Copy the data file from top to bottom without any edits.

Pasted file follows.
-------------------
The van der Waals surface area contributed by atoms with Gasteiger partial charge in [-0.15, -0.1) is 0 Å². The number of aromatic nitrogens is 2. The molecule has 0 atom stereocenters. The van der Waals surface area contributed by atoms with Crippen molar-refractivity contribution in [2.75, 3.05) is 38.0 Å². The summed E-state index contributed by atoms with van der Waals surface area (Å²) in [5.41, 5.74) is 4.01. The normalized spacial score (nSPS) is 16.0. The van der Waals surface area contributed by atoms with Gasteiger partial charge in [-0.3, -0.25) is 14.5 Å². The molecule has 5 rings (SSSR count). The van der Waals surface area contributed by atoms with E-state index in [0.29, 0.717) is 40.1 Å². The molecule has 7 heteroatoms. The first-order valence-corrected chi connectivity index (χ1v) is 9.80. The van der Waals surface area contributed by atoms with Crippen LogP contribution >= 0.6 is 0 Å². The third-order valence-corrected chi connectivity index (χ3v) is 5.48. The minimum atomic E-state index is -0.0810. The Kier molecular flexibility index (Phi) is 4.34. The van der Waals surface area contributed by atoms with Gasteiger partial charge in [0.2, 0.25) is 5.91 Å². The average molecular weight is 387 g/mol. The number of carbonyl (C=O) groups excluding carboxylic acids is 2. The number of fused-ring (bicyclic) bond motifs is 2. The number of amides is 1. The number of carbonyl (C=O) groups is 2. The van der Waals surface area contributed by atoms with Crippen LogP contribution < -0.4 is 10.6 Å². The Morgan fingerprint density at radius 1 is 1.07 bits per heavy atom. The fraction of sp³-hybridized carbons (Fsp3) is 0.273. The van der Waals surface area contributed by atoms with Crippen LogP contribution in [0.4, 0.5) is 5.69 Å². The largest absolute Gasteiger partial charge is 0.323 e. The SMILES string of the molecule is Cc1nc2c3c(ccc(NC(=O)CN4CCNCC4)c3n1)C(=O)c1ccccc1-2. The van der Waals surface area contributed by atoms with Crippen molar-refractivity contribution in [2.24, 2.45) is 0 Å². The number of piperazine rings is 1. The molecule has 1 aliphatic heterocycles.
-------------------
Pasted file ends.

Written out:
The van der Waals surface area contributed by atoms with Gasteiger partial charge in [-0.15, -0.1) is 0 Å². The number of aromatic nitrogens is 2. The molecule has 0 atom stereocenters. The van der Waals surface area contributed by atoms with Crippen molar-refractivity contribution in [2.75, 3.05) is 38.0 Å². The summed E-state index contributed by atoms with van der Waals surface area (Å²) in [5.41, 5.74) is 4.01. The normalized spacial score (nSPS) is 16.0. The van der Waals surface area contributed by atoms with Gasteiger partial charge in [-0.3, -0.25) is 14.5 Å². The molecule has 5 rings (SSSR count). The van der Waals surface area contributed by atoms with E-state index in [0.29, 0.717) is 40.1 Å². The molecule has 7 heteroatoms. The first-order valence-corrected chi connectivity index (χ1v) is 9.80. The van der Waals surface area contributed by atoms with Crippen LogP contribution >= 0.6 is 0 Å². The third-order valence-corrected chi connectivity index (χ3v) is 5.48. The minimum atomic E-state index is -0.0810. The Kier molecular flexibility index (Phi) is 4.34. The van der Waals surface area contributed by atoms with Gasteiger partial charge in [0.2, 0.25) is 5.91 Å². The average molecular weight is 387 g/mol. The number of carbonyl (C=O) groups excluding carboxylic acids is 2. The number of fused-ring (bicyclic) bond motifs is 2. The number of amides is 1. The number of carbonyl (C=O) groups is 2. The van der Waals surface area contributed by atoms with Crippen LogP contribution < -0.4 is 10.6 Å². The Morgan fingerprint density at radius 1 is 1.07 bits per heavy atom. The fraction of sp³-hybridized carbons (Fsp3) is 0.273. The van der Waals surface area contributed by atoms with Crippen LogP contribution in [0.4, 0.5) is 5.69 Å². The largest absolute Gasteiger partial charge is 0.323 e. The SMILES string of the molecule is Cc1nc2c3c(ccc(NC(=O)CN4CCNCC4)c3n1)C(=O)c1ccccc1-2. The van der Waals surface area contributed by atoms with Crippen molar-refractivity contribution in [2.24, 2.45) is 0 Å². The number of piperazine rings is 1. The molecule has 1 aliphatic heterocycles.